John said...

I expect we're in for a wave of "evidence- based" studies which establish that benign
neglect of diabetes is the safest course -
For medical administrators and insurance


Susanne said...

I am just amazed at the level of ignorance regarding diabetes across the board. When my fasting BS tested at 138, my fancy expensive Dr. told me it was stress, not to worry. Thankfully, I found your Diabetes 101 book and website, and I was quickly able to determine this was NOT OK. With 2000 mg of Metformin and a very low carb diet, my fasting BS is now around 112. Thank GOD for the Internet, or I would still be eating 300 grams of carb a day and not be worrying.

Steve Parker, M.D. said...

Thanks for the valuable analysis, Jenny. I hadn't shelled out $31.50 for the full study yet. I may not now.

My prior reading on the study indicated the researchers focused on only two groups of diabetics: 1) those treated with metformin and sulfonylurea, and 2) those treated with a regimen including insulin.

The subjects in this study aren't really equivalent to current patients in the U.S.

Dr. Bernstein must be shaking his head in frustration and sadness.


Jenny said...


The two groups were a group of people taking met/sulfonylurea as an upgrade from one drug (probably a sulf, but this isn't stated) and a second group that had been on the oral regimen but had been "upgraded" to insulin from what is only described as "oral agents."

But since the data spanned patient records from 1986 to 2008, lumping them together as was done here is very misleading.

I hadn't even thought of the issue of how A1cs measured in 1986 compare to those measured today. I know that the lab my doctor used in 2001 used a different range than today's standard where 5.8% was equivalent to today's standardized 6.0%.

Nigel Kinbrum said...

Someone on a UK forum that I post on just quoted the above study as "proof" that I'm wrong about the optimum diet/medication for people with diabetes.

My reply linked to here. It's one step forwards, two steps back on this side of the pond.

renegadediabetic said...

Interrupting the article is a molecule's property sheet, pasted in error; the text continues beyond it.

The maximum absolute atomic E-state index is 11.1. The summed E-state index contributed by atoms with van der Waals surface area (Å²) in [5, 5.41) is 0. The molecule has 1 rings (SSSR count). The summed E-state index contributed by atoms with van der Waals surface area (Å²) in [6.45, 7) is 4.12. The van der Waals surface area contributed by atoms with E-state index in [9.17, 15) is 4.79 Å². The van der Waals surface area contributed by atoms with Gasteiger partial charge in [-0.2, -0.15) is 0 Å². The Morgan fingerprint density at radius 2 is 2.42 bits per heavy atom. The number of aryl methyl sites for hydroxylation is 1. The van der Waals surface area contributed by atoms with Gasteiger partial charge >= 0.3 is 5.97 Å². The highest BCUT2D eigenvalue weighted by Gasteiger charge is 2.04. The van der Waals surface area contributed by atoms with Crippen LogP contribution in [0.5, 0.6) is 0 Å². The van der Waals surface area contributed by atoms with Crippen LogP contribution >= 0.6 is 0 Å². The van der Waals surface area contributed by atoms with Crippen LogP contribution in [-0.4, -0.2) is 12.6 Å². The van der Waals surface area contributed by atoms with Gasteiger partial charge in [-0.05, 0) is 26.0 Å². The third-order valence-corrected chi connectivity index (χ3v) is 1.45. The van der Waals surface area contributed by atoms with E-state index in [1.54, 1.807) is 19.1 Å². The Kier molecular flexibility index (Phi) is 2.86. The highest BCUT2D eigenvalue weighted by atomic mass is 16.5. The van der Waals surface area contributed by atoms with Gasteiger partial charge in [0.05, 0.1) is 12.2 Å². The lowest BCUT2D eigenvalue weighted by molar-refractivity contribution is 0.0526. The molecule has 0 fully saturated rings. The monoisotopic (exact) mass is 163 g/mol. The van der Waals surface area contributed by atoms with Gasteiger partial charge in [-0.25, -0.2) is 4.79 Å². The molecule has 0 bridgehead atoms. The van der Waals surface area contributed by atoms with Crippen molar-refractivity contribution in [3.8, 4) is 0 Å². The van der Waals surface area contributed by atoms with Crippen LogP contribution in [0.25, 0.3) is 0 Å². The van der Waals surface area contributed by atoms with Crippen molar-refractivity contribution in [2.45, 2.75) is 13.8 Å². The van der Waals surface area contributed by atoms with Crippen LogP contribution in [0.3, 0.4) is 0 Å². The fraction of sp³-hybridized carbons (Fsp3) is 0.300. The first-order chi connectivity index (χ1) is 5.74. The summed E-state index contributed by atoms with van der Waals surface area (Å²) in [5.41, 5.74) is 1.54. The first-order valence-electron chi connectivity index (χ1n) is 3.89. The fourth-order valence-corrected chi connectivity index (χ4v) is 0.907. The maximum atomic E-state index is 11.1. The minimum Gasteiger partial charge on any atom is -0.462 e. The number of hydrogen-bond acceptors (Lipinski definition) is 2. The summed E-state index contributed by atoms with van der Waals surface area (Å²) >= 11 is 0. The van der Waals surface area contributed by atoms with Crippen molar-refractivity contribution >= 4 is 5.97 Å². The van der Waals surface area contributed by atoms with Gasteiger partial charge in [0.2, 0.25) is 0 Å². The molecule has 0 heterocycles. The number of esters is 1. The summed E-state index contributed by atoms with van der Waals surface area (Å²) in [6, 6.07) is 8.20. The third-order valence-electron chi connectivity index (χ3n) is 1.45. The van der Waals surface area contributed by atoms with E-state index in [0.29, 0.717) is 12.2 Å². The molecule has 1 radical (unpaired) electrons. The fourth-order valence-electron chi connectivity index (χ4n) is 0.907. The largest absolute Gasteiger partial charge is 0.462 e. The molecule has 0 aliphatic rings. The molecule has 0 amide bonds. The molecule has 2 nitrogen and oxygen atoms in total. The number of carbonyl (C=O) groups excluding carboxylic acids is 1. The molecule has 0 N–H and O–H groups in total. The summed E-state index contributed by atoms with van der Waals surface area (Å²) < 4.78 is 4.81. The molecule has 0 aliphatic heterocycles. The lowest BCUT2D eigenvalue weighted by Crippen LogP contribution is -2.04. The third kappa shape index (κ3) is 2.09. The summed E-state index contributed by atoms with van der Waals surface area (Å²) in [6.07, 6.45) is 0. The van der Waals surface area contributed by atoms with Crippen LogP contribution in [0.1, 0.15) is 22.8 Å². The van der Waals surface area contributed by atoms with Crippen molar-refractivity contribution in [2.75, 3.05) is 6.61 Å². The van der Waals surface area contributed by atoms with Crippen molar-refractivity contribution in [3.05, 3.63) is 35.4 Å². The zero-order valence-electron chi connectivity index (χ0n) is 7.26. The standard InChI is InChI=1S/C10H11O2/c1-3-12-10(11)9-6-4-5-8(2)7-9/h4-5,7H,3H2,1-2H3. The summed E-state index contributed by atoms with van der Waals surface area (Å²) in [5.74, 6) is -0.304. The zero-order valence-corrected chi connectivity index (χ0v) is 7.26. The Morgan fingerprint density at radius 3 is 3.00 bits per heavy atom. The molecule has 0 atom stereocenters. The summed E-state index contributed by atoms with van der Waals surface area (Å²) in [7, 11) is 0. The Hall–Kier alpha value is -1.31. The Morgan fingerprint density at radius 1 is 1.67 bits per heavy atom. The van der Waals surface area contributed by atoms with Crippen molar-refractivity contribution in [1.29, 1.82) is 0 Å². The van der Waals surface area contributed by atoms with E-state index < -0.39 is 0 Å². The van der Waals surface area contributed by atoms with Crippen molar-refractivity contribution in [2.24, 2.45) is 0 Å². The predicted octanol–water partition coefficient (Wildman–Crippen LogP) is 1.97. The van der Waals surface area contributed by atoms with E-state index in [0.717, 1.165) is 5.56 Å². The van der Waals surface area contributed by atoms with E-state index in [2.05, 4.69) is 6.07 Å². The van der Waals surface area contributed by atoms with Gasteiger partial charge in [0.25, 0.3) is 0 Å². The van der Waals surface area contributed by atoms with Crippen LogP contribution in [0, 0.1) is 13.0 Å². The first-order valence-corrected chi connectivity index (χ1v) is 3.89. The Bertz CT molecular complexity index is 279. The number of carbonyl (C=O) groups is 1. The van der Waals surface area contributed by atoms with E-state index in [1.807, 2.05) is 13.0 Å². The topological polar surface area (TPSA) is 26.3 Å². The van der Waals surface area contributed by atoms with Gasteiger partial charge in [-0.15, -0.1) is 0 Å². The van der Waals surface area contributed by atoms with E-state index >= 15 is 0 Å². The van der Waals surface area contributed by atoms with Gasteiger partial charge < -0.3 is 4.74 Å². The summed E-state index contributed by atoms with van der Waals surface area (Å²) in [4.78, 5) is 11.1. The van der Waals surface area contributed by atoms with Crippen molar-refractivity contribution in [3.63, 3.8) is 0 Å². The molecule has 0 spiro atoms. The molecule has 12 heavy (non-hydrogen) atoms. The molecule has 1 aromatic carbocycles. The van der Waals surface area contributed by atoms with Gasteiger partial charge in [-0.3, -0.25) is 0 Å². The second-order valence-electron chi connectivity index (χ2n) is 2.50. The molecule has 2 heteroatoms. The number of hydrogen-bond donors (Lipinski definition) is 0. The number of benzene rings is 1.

Sometimes I think the deck is being stacked against us diabetics who want to maintain tight control. The irresponsibility in medical research is appalling. In addition to being poorly controlled for quite a while, these folks were no doubt on the "healthy" high carb diet and using what Dr. Bernstein calls "industrial strength" doses of insulin. Violating the "law of small numbers" results in wide BG swings, which is definitely bad for you.

Thanks for all you do in setting the record straight.

Big Nick said...

Thanks Janet for a very valuable analysis. I strongly believe that keeping blood glucose as near normal as possible will help stave off those horrendous cmplications. I was diagnosed in 2000 (A1c>10) and probably had T2 for 10 years before that. Fortunately I discovered Atkins & Bernstein in 2002 and so far I've avoided complications (A1c ~ 6.5 for 8 yeas). I find the notion that I will fare better with a higher A1c totally preposterous. There are many of us in the UK that have the knowledge to avoid the standard adviced meted out to T2s, but unfortunately the vast majority of people don't. And if you try to explain they think you are nut case!

Elaine said...

I started victoza 9 days ago. So far I love it. I love how it curbs my appitite and lowered my blood sugar. This is my first insulin type product that I have been on. I have only been on oral meds. I have lost 4 lbs in 9 days. That in itself I love. I also appreciate the fact that I only have to do one shot a day and no figuring out no doses on how much I need to take. Dont know if I can handle that.
The low readings is what is scarring me tho. So far my lows have been 66. Normally those come around 3:00 pm So I need to start figuring a afternoon snack. Problem is.... I am NOT hungary! I am not feeling any signs of a low, so that is scarry too. Before, I was able to recognize the signs, now I cant.
I welcome any suggestions.

Jenny said...


That is the kind of question you should be asking the doctor who prescribed this new, not-well understood drug, not strangers on a blog.